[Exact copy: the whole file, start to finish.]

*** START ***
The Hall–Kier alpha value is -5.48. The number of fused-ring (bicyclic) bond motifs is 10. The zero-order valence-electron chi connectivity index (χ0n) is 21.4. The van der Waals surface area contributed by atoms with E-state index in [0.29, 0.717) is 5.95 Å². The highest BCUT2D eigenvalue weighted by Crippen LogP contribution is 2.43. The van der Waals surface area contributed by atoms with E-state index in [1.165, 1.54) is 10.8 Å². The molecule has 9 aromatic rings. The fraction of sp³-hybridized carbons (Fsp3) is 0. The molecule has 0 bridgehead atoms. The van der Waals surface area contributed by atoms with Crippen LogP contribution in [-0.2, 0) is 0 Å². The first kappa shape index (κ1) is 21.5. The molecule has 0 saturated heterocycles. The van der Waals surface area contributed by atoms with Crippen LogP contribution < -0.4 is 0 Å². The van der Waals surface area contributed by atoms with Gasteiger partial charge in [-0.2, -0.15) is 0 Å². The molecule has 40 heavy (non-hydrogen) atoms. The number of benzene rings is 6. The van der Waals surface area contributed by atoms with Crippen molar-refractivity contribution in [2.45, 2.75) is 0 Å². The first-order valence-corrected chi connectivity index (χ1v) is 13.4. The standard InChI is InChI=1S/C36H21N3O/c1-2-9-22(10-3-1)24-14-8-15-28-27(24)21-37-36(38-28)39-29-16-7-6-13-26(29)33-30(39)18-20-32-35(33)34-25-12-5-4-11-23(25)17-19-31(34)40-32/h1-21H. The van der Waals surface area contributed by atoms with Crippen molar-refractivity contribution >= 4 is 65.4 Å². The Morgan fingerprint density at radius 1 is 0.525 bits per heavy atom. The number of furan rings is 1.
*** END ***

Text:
The Hall–Kier alpha value is -5.48. The number of fused-ring (bicyclic) bond motifs is 10. The zero-order valence-electron chi connectivity index (χ0n) is 21.4. The van der Waals surface area contributed by atoms with E-state index in [0.29, 0.717) is 5.95 Å². The highest BCUT2D eigenvalue weighted by Crippen LogP contribution is 2.43. The van der Waals surface area contributed by atoms with E-state index in [1.165, 1.54) is 10.8 Å². The molecule has 9 aromatic rings. The fraction of sp³-hybridized carbons (Fsp3) is 0. The molecule has 0 bridgehead atoms. The van der Waals surface area contributed by atoms with Crippen LogP contribution in [-0.2, 0) is 0 Å². The first kappa shape index (κ1) is 21.5. The molecule has 0 saturated heterocycles. The van der Waals surface area contributed by atoms with Crippen LogP contribution < -0.4 is 0 Å². The van der Waals surface area contributed by atoms with Gasteiger partial charge in [-0.2, -0.15) is 0 Å². The molecule has 40 heavy (non-hydrogen) atoms. The number of benzene rings is 6. The van der Waals surface area contributed by atoms with Crippen molar-refractivity contribution in [2.45, 2.75) is 0 Å². The first-order valence-corrected chi connectivity index (χ1v) is 13.4. The standard InChI is InChI=1S/C36H21N3O/c1-2-9-22(10-3-1)24-14-8-15-28-27(24)21-37-36(38-28)39-29-16-7-6-13-26(29)33-30(39)18-20-32-35(33)34-25-12-5-4-11-23(25)17-19-31(34)40-32/h1-21H. The van der Waals surface area contributed by atoms with Crippen molar-refractivity contribution >= 4 is 65.4 Å². The Morgan fingerprint density at radius 1 is 0.525 bits per heavy atom. The number of furan rings is 1.